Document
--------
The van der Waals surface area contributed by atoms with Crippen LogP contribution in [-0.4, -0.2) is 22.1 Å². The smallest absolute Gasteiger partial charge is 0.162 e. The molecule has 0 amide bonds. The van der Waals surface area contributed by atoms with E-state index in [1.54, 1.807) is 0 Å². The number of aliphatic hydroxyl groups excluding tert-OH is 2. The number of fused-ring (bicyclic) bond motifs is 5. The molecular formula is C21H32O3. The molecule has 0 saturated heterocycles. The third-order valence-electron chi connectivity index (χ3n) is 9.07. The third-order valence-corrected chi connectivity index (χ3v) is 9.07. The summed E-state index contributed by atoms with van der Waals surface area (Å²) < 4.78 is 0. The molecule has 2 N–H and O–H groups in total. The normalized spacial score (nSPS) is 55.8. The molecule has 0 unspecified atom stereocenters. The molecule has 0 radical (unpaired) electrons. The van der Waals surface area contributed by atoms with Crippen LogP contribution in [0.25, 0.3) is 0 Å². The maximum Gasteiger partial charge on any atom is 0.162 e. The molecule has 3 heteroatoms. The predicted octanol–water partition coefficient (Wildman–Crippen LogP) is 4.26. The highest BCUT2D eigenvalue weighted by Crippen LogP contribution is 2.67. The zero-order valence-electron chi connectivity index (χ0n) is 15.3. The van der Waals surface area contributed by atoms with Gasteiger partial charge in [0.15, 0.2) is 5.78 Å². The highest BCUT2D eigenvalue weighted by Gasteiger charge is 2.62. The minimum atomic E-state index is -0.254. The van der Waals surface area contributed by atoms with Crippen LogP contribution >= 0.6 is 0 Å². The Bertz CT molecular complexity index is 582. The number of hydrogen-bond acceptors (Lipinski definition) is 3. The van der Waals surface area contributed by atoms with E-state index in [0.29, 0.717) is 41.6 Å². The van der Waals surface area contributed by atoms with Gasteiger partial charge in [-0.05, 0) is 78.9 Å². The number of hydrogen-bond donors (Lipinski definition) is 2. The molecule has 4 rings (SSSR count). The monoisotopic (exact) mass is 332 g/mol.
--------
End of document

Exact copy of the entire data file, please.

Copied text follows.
The van der Waals surface area contributed by atoms with Crippen LogP contribution in [-0.4, -0.2) is 22.1 Å². The smallest absolute Gasteiger partial charge is 0.162 e. The molecule has 0 amide bonds. The van der Waals surface area contributed by atoms with E-state index in [1.54, 1.807) is 0 Å². The number of aliphatic hydroxyl groups excluding tert-OH is 2. The number of fused-ring (bicyclic) bond motifs is 5. The molecular formula is C21H32O3. The molecule has 0 saturated heterocycles. The third-order valence-electron chi connectivity index (χ3n) is 9.07. The third-order valence-corrected chi connectivity index (χ3v) is 9.07. The summed E-state index contributed by atoms with van der Waals surface area (Å²) < 4.78 is 0. The molecule has 2 N–H and O–H groups in total. The normalized spacial score (nSPS) is 55.8. The molecule has 0 unspecified atom stereocenters. The molecule has 0 radical (unpaired) electrons. The van der Waals surface area contributed by atoms with Crippen LogP contribution in [0.25, 0.3) is 0 Å². The maximum Gasteiger partial charge on any atom is 0.162 e. The molecule has 3 heteroatoms. The predicted octanol–water partition coefficient (Wildman–Crippen LogP) is 4.26. The highest BCUT2D eigenvalue weighted by Crippen LogP contribution is 2.67. The zero-order valence-electron chi connectivity index (χ0n) is 15.3. The van der Waals surface area contributed by atoms with Gasteiger partial charge in [0.15, 0.2) is 5.78 Å². The highest BCUT2D eigenvalue weighted by Gasteiger charge is 2.62. The minimum atomic E-state index is -0.254. The van der Waals surface area contributed by atoms with Crippen LogP contribution >= 0.6 is 0 Å². The Bertz CT molecular complexity index is 582. The number of hydrogen-bond acceptors (Lipinski definition) is 3. The van der Waals surface area contributed by atoms with E-state index in [0.29, 0.717) is 41.6 Å². The van der Waals surface area contributed by atoms with Gasteiger partial charge in [-0.05, 0) is 78.9 Å². The number of hydrogen-bond donors (Lipinski definition) is 2. The molecule has 4 rings (SSSR count). The monoisotopic (exact) mass is 332 g/mol.